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Tragedy on the tracks

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This is the only crossing for Glover Road, also known as Old Highway 35 North. Photos by Brian BeschThis is the only crossing for Glover Road, also known as Old Highway 35 North. Photos by Brian Besch

By Brian Besch
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Getting to and from home has, at times, been difficult for those living on Glover Road in Leggett the past 30 years. The one-mile stretch has homes on around 16 different plots of land.

Glover Road, also known as Old Highway 35 North, is next to the train tracks that run parallel to Highway 59 in Leggett. The problem is that the road dead ends and there is only one crossing to reach Highway 59 or any other road. Residents remember a time when there was a second crossing and many are hopeful that will again be the case in the future.

“My daughter and my nephew are the only ones that go to Leggett (ISD) on this road because there are a lot of elderly people that live here. I told my husband about a week ago that someone is going to have an emergency out here and they (emergency responders) are not going to be able to get to them. Sure enough, it was my son that had the emergency. It is a terrible thing, and seconds and minutes mean the most when you are not breathing. I needed them.”

These are the wooden planks where paramedics and Monica Franklin performed CPR on K’Twon. A train was on the middle track and blocking the only crossing.These are the wooden planks where paramedics and Monica Franklin performed CPR on K’Twon. A train was on the middle track and blocking the only crossing.The tragic story told by Monica Franklin is an example of why many want the second crossing. Reportedly, trains stop on the tracks for an hour and up to three hours at a time, blocking any vehicles from getting in or going out. 

“It was the (Sept.) 30th when this happened and I woke up and found my son not breathing,” Franklin said. I immediately started CPR and my husband called 911. It was about 7:30 a.m. or 8 a.m. maybe when we called 911 and the train was on the track at the time.”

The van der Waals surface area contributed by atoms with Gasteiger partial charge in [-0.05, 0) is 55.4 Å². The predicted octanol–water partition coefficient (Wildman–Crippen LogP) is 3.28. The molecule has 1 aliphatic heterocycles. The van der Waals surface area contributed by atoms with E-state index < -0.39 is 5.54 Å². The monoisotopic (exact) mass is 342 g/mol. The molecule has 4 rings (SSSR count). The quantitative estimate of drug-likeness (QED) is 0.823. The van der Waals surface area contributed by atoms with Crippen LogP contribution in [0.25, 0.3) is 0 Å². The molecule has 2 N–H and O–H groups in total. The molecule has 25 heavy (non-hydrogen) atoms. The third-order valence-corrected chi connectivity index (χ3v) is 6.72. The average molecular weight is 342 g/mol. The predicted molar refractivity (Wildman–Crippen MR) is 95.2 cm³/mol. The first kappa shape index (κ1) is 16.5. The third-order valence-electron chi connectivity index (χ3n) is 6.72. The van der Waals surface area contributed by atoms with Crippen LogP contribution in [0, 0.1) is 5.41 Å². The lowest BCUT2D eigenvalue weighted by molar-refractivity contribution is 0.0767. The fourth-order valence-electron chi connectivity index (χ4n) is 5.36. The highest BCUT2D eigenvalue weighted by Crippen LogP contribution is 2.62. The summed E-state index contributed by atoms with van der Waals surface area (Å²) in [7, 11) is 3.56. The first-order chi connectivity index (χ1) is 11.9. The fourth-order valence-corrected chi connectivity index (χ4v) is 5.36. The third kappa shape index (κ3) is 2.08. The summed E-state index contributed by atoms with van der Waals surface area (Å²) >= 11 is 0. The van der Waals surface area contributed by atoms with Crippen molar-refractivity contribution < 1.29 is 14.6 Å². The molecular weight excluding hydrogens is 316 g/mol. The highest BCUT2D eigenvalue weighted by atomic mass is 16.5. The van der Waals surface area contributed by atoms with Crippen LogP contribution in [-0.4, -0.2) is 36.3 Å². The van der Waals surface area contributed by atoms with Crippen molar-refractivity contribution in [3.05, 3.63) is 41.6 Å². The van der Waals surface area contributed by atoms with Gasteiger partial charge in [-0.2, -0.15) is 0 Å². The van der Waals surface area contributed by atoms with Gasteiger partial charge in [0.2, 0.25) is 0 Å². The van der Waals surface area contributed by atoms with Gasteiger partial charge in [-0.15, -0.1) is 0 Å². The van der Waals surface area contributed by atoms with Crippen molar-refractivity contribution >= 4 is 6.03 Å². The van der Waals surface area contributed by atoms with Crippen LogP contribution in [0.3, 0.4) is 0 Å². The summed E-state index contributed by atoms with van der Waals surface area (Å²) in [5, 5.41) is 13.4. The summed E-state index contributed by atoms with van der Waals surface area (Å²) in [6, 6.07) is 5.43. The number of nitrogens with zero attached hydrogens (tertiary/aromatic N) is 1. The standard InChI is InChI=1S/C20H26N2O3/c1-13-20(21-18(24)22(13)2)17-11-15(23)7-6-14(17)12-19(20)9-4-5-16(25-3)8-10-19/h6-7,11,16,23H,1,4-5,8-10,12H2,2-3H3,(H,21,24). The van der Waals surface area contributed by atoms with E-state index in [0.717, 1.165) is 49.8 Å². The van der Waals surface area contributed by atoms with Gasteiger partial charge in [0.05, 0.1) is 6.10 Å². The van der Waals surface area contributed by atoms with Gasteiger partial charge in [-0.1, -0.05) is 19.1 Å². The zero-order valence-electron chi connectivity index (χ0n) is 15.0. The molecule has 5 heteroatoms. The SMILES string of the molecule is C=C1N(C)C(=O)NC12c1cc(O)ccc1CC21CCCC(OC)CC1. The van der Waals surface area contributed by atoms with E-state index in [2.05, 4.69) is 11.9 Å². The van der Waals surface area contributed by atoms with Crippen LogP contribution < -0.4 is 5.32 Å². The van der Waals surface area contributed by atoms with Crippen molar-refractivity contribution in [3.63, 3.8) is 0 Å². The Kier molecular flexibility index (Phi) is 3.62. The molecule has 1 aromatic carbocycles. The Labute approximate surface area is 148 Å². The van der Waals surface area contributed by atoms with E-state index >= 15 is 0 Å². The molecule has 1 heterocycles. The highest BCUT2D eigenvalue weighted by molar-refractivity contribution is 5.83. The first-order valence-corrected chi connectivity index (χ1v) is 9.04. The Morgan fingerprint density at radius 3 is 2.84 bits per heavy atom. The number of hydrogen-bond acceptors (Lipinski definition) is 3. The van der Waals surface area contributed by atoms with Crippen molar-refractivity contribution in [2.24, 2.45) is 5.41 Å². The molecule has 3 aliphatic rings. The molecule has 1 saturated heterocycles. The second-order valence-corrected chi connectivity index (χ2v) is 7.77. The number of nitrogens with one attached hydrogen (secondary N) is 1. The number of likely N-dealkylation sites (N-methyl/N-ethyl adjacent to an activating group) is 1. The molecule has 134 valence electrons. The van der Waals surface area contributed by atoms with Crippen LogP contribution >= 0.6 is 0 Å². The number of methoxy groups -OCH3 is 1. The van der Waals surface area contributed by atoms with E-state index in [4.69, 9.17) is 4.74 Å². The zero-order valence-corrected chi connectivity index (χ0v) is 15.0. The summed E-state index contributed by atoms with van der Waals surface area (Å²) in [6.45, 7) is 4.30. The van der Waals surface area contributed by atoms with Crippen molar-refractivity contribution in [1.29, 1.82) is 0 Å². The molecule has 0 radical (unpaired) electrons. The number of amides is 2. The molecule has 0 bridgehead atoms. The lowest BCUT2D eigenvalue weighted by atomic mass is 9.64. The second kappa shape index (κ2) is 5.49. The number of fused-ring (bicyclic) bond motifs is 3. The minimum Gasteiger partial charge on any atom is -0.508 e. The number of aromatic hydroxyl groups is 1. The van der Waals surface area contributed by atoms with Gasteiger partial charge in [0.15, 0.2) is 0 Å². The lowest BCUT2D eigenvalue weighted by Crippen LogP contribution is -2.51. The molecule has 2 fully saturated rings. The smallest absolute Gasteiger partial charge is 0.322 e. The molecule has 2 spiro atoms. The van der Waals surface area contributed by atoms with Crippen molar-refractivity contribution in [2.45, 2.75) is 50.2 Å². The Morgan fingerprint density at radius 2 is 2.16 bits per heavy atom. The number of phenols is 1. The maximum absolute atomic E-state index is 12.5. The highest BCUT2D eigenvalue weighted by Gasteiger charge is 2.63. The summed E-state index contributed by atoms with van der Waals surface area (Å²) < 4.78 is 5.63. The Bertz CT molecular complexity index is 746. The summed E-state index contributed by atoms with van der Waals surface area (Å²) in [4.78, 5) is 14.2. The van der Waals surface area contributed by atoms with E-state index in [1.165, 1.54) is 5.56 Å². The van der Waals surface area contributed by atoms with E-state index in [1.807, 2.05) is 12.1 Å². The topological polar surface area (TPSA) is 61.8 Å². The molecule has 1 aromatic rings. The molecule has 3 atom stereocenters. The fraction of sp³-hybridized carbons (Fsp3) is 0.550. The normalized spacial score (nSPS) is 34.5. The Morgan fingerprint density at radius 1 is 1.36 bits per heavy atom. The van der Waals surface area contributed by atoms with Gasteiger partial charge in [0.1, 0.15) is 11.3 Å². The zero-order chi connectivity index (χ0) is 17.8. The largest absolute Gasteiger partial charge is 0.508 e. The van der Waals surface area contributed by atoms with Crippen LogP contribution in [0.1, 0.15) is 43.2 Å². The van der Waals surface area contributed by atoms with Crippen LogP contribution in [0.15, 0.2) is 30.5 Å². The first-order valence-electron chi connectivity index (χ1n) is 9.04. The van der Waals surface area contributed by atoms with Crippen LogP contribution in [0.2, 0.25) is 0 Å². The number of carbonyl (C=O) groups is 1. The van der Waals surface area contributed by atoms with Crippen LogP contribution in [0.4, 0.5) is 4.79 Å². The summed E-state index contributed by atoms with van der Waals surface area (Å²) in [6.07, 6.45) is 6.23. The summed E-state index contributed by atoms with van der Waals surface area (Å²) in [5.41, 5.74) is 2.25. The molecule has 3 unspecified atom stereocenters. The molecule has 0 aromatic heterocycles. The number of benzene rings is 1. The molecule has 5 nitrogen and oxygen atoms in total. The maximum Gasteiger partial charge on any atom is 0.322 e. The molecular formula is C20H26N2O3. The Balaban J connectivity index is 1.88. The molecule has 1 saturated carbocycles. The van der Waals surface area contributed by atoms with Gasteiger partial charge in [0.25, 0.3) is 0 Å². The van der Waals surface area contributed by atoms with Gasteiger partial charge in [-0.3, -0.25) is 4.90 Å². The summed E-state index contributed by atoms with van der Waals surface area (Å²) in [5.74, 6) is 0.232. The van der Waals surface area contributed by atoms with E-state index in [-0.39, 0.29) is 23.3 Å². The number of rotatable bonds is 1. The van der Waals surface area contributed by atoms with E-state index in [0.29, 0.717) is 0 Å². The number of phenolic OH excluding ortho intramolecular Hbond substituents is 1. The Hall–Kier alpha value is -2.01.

She said 30 minutes before, her 3-month-old baby, K’Twon, had been given a bottle and put down to rest. The baby’s hands were very active and he had a habit of pulling the blanket to his face. Franklin, a nurse, said K’Twon was not stiff or cold to the touch, but she could tell that something wasn’t right when she picked him up and he was non-responsive. She immediately checked for a pulse and then began CPR.

“I was doing CPR on my son on the washing machine for an hour,” Franklin said. “The woman on dispatch told me that there was a train on the track and ‘they can’t get to you.’ I don’t know how many rounds of CPR I did on my son, I just kept going. Eventually, the EMTs came through the train cars to get to me, but they did not bring any equipment with them. As the paramedics came into my home, we did a few more rounds of CPR and they said ‘let’s get him to the ambulance.’ We ran to the train track to crawl back through the train cars and get him to the ambulance, because they (sheriff’s office, ambulance) were stuck on the other side of the track. The train began to start. We ended up doing CPR on the railroad track until the train had passed. Me and the paramedic were doing CPR on the train tracks while the train passed for what seems like forever.” 

Franklin said once the train cleared, they were able to get K’Twon to the ambulance and he was transported to St. Luke’s Health Memorial Hospital. They were able to regain a heartbeat, however, he was not breathing on his own. He was then airlifted to Children’s Memorial Hermann Hospital in Houston and there for two days on life support. Tests showed that his brain did not make it through the trauma. K’Twon was said to be without oxygen for too long and life support was removed Saturday.

“It is just hurtful and if it was anyone else’s family, I would feel the same way,” Franklin said. “I have been told of so many instances that have happened on this road. This is every day of the week, it seems like. I’m a nurse, but I was a stay-at-home mom until two or three weeks ago, when I went back to work. This train holds up our daughter from school and in the afternoon. It’s not like they are hooking up cars and stay on the track for 30 minutes or so. It is literally hours. I have missed a dentist appointment, because for four hours, they were sitting on the track. The thing is, they pull past the main road back there by the store, but they block us by two to three cars. The train that was there the day my son passed was a long train. The majority of the time, it is by two to three cars. I am not sure what goes on with their operations, but I know me and my husband have made over 20 complaints to Union Pacific. The only thing they tell me is that they will contact their supervisor or management.”